While Apple managed to offer a very small Black Friday discount on the iPad Air, Amazon came in aggressively on Cyber Monday with big discounts on its tablets and an ad making fun of the iPad Air. Will the attack work for Amazon?
It's tough at the top
Being the world's most valuable publicly traded company has its fair share of challenges. In fiscal 2013, Apple raked in a whopping $37 billion in net income. You can bet numerous companies are doing everything they can to get a slice of this pie. Even a small sliver of that could move mountains for tech behemoths like Amazon, Microsoft, and Google. Apple's gross profit margins of 35%-plus are the envy of the industry, and these companies are fighting to get in on the cash. As Amazon CEO Jeff Bezos has said, "Your margin is my opportunity."
Strategic attacks to nab Apple's market share come in many forms. Some of these attacks are more overt than others. In fact, some -- like this this ad from Amazon -- are blatantly obvious.
It's a smart move by Amazon. No lies. Just truth. The facts speak for themselves. Not only is the tablet lighter, but its display easily trumps the iPad Air. After comparing the new Kindle Fire HDX to the Apple iPad Air display, DisplayMate concluded that the new Kindle display "has now jumped into the impressive category as the best performing Tablet display we have ever tested."
Of course, Amazon isn't the only company with an ad to poke fun at the iPad Air. In November, ads by Microsoft showed some of the benefits of a Surface 2 over Apple's new iPad Air. One ad highlighted Microsoft's hands-free technology, something the iPad Air lacks entirely. Another ad pointed out Apple's failure to support multiple accounts on iOS.
Massive price cuts
Beyond ads, a common strategy for competitors is to undercut Apple in pricing. Amazon, in particular, does this exceptionally well. Unlike Apple, the company doesn't have to please investors with massive gross profit margins. With gross profit margins at 26.5% in the trailing 12 months (considerably less than Apple's) and net margin of basically zero, Amazon investors are primarily focused on the company's ability to grow revenue and steal market share. Even more, Amazon takes a different approach to selling hardware. While Apple attempts to take profit up front, Amazon prefers to sell hardware at or near cost and profit from sales of content after the hardware is sold.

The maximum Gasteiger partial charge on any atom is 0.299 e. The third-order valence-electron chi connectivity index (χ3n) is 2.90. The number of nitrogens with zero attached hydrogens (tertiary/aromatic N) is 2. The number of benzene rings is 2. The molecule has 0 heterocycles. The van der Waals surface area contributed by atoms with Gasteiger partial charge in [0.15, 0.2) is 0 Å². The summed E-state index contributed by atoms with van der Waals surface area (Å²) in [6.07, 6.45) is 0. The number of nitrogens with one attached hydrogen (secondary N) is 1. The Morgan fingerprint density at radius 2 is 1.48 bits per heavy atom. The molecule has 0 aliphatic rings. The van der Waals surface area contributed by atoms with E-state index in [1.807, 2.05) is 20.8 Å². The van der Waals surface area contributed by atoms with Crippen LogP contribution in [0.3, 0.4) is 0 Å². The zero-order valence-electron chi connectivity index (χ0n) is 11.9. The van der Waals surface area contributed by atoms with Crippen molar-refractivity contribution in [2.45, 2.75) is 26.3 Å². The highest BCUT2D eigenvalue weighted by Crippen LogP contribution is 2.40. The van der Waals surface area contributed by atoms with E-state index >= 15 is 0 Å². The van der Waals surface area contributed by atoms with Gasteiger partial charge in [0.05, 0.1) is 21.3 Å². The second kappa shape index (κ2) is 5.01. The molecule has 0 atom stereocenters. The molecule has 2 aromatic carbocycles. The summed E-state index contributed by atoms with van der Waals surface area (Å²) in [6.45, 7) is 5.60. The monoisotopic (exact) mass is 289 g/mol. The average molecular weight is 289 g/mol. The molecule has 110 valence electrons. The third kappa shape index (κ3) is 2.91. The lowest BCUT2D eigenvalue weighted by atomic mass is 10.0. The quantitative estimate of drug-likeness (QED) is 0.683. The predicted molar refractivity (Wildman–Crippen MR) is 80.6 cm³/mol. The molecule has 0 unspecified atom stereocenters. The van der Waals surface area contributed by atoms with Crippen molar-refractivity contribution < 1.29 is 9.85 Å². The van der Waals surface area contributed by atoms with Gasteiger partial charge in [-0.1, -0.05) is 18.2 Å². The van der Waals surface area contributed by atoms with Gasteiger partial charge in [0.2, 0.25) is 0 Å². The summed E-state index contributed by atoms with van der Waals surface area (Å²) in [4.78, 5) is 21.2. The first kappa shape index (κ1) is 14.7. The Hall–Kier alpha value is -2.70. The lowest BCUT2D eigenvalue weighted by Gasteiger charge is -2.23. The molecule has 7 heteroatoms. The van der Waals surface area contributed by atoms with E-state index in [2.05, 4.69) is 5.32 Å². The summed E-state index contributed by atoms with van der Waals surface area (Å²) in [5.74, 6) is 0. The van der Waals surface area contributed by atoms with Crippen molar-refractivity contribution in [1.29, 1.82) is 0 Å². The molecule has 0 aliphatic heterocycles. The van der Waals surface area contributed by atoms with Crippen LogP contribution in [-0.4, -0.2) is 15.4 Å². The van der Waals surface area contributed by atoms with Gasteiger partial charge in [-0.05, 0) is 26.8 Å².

Thanks to Amazon's different approach to selling hardware, the company was able to offer consumers massive price cuts on Cyber Monday, dropping 7-inch 16 GB Kindle Fire and Kindle Fire HDX models by $50 each. That brought the Kindle Fire HDX pricing down from $229 to $179 and Kindle Fire pricing down from $169 to $119. Meanwhile, Apple only offered a small discount on Black Friday via gift cards -- a $75 Apple Store gift card to anyone who purchased an iPad Air, which starts at $499.
Will the price cuts work?
The two discounted tablets have taken the top two spots on Amazon's best-sellers list in electronics. Before these two Kindles took the top two spots, Google's Chromecast had held the first spot for some time -- even after the new Kindle models went on sale. There's no question about it, the pricing seems to be helping Amazon keep sales of the two models robust. But it's clear Amazon may not be making much (or any) money on these Kindles up front. So the company will need to continue to drive higher-margin content sales. That said, Amazon is certainly in a better position to do this with more Kindles in the hands of customers.
Source: Screenshot taken from Amazon's website.
For Amazon, undercutting Apple on price and poking fun at the company in its ads may be an effective strategy. As the biggest technology company in the world, Apple will continue to be targeted by competitors.
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The article Amazon's Assault on Apple's iPad originally appeared on Fool.com.
Fool contributor Daniel Sparks owns shares of Apple. The Motley Fool recommends Amazon.com, Apple, and Google. The Motley Fool owns shares of Amazon.com, Apple, Google, and Microsoft. Try any of our Foolish newsletter services free for 30 days. We Fools may not all hold the same opinions, but we all believe that considering a diverse range of insights makes us better investors. The Motley Fool has a disclosure policy.
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